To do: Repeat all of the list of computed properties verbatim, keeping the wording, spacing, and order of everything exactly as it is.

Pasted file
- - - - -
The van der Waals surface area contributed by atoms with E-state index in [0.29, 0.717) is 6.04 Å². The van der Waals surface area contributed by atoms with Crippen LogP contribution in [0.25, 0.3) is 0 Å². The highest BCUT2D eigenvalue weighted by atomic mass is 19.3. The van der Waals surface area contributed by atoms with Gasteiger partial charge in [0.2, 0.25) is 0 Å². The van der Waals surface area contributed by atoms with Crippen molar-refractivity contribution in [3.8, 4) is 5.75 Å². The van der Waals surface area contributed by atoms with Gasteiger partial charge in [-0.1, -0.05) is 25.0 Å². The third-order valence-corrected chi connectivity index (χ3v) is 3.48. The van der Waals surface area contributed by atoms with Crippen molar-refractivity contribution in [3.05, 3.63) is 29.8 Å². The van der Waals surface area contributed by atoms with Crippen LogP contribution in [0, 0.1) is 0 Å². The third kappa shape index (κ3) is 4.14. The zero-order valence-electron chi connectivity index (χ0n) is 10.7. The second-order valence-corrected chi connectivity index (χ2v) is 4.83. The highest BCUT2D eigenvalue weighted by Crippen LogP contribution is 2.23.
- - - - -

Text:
The van der Waals surface area contributed by atoms with E-state index in [0.29, 0.717) is 6.04 Å². The van der Waals surface area contributed by atoms with Crippen LogP contribution in [0.25, 0.3) is 0 Å². The highest BCUT2D eigenvalue weighted by atomic mass is 19.3. The van der Waals surface area contributed by atoms with Gasteiger partial charge in [0.2, 0.25) is 0 Å². The van der Waals surface area contributed by atoms with Crippen molar-refractivity contribution in [3.8, 4) is 5.75 Å². The van der Waals surface area contributed by atoms with Gasteiger partial charge in [-0.1, -0.05) is 25.0 Å². The third-order valence-corrected chi connectivity index (χ3v) is 3.48. The van der Waals surface area contributed by atoms with Crippen molar-refractivity contribution in [3.05, 3.63) is 29.8 Å². The van der Waals surface area contributed by atoms with Crippen LogP contribution in [0, 0.1) is 0 Å². The third kappa shape index (κ3) is 4.14. The zero-order valence-electron chi connectivity index (χ0n) is 10.7. The second-order valence-corrected chi connectivity index (χ2v) is 4.83. The highest BCUT2D eigenvalue weighted by Crippen LogP contribution is 2.23.